The center’s new patients may come with little to no primary care history or records of using emergency rooms as primary care sites, says Dr. Carla Henke, Community of Hope’s chief medical officer. “So that’s added an extra challenge to all of us as providers in terms of the best care—gaining old patient records or just getting the information and history,” she says.
Over the past two years though, Henke says that she’s seen a shift patients’ patterns as they utilize the center as resource for preventative care, “and that’s been really great to see.”
Henke, who treats patients twice a week in addition to her administrative duties, says she’s also excited about the center’s new initiative around chronic diseases. “We’re looking at our patients who have diabetes that’s been uncontrolled and [seeing] what we can do to really improve the care of the patient and increase some of their own self management,” she says.
Many of the new programs come from McShane’s priority to create services based on community feedback, in addition to research and funding.
Over the past two years, she says the community has responded well to Arcadia Mobile Market, which sets up a truck with fresh fruits and vegetables on a weekly basis outside of the center. “The community has often said that we need a grocery store—it’s a food desert,” McShane says. “I think this is a really good example of connecting the dots to meet a need within the community.”
The center has also expanded its outreach and support for pregnant mothers she says, adding that expecting moms in Ward 8 receive prenatal care much later than their counterparts across the city. Research shows that there are increased rates of teen pregnancy, infant mortality, and pre-term births in the ward.
A lot of the center’s prenatal programming mirrors services provided at Community Hope’s Northeast facility, the Family Health and Birth Center, which offers guidance from midwives, among other services.
And intertwined with other initiatives such as homelessness prevention programs, the center has also become a resource for family-centered activities such as back-to-school nights, holiday markets, and more.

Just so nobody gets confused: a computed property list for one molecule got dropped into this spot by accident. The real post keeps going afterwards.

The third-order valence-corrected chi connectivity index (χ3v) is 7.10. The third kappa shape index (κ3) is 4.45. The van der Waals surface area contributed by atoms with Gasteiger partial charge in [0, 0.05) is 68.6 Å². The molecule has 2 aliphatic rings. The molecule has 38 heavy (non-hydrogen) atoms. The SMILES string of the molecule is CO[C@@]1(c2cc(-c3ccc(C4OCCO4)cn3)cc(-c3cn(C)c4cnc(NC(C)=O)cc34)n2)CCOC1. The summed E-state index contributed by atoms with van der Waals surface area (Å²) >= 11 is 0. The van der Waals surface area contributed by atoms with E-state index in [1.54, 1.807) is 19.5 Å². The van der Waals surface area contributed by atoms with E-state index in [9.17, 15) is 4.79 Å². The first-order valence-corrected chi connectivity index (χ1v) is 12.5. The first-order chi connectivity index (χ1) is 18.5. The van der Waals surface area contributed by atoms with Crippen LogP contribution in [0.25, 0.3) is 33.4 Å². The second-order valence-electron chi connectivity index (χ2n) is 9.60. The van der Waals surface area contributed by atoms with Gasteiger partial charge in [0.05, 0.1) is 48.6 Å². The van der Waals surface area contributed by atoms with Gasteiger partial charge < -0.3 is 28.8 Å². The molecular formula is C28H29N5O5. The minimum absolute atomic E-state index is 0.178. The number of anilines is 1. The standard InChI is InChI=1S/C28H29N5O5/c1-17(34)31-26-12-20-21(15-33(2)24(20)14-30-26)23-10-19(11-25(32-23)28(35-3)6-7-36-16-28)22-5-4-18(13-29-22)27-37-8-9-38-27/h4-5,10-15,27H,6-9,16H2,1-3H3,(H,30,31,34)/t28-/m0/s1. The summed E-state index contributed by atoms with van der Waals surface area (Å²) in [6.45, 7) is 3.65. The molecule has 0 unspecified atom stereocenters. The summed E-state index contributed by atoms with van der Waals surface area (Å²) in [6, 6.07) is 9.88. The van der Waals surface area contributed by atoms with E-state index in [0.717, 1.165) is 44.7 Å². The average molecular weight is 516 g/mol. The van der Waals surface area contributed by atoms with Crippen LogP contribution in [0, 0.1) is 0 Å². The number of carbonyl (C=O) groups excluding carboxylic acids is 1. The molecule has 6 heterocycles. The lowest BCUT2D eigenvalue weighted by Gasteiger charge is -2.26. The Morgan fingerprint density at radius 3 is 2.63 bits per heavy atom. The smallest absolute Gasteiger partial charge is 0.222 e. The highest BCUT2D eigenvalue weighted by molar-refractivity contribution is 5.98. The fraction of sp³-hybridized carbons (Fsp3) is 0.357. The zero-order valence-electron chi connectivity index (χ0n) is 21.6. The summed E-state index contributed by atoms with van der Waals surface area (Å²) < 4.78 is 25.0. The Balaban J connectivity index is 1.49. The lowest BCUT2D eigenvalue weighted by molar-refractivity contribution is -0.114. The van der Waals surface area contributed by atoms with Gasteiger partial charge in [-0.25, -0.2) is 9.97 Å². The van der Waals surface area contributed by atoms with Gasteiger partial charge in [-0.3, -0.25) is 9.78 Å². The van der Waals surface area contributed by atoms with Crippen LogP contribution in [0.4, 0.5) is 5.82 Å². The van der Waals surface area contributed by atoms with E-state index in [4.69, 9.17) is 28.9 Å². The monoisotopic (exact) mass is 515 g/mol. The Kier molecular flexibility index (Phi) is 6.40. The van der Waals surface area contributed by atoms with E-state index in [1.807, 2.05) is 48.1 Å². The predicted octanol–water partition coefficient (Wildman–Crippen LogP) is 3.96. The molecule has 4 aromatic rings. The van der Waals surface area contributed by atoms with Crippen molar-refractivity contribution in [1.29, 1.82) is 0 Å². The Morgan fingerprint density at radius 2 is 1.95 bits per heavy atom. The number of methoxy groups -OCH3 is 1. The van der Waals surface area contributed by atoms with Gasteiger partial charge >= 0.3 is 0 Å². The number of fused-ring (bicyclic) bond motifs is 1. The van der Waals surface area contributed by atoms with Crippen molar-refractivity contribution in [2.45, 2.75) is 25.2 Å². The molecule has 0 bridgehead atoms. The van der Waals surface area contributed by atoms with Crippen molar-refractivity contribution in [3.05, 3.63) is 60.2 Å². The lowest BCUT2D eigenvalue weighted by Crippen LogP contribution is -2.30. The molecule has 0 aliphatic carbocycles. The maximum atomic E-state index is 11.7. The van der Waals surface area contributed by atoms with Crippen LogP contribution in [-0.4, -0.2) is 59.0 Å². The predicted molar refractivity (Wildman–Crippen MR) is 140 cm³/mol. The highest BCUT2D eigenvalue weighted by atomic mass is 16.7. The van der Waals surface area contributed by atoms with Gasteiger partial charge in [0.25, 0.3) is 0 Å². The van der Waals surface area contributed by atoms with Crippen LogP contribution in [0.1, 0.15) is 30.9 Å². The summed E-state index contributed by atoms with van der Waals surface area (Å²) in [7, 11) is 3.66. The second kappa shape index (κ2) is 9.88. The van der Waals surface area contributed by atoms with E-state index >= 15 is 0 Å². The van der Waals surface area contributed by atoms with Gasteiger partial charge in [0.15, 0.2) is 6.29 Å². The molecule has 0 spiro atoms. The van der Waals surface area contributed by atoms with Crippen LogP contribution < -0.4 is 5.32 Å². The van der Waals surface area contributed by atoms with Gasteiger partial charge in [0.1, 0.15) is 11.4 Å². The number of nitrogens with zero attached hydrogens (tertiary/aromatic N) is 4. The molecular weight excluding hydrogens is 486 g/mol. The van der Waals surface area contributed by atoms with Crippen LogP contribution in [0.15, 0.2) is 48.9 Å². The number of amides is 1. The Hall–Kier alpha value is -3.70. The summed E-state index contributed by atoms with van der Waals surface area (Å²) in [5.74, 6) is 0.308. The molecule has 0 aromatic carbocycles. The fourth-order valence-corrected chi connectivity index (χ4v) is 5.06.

But the continuous addition of new, popular services further emphasizes the center’s need to fill open positions.
According to Salsberg, one strategy that’s often used in urban communities is creating partnerships with existing health facilities such as hospitals and education programs. But Ward 8’s only hospital, United Medical Center, has been in dire shape, with both financial and infrastructure problems over the years.
Having a strong partner in a hospital is also important because a lot of the center’s patients live close to UMC and look to access it, McShane says. But “I do think it has been difficult with so many leadership transitions to get some traction—so we're certainly paying a close eye and reaching out if there is new leadership,” she adds. In June, the hospital’s Board of Directors voted to approve a site selection study to build a new hospital east of the Anacostia River.
But in the meantime, the center is looking to hire nearly 20 staffers, ranging from dental assistants and registered nurses to housing specialists and therapist.
When the Conway Center opened two years ago, it became home to Community of Hope’s administrative offices.
For Henke, Bellevue “is a great place to work and we're here for all the right reasons—I really like that we're here in a community that needs us most.” And besides the lack of restaurant options, McShane has embraced the neighborhood as well. “I love working in Ward 8—I enjoy the people I meet, our neighbors greet me on the street, and I stop by the library periodically to pick up books.”
While the physician shortage is challenging, the non-profit isn’t settling for just anyone. “We are looking for nurse practitioners, physicians, dentists, and therapists who have experience and are committed to providing care to an underserved population,” McShane says.
“We're trying to improve the health of our neighbors and communities in D.C.,” Henke adds. “We're looking to hire staff who are really aware of the mission and are mission-driven.”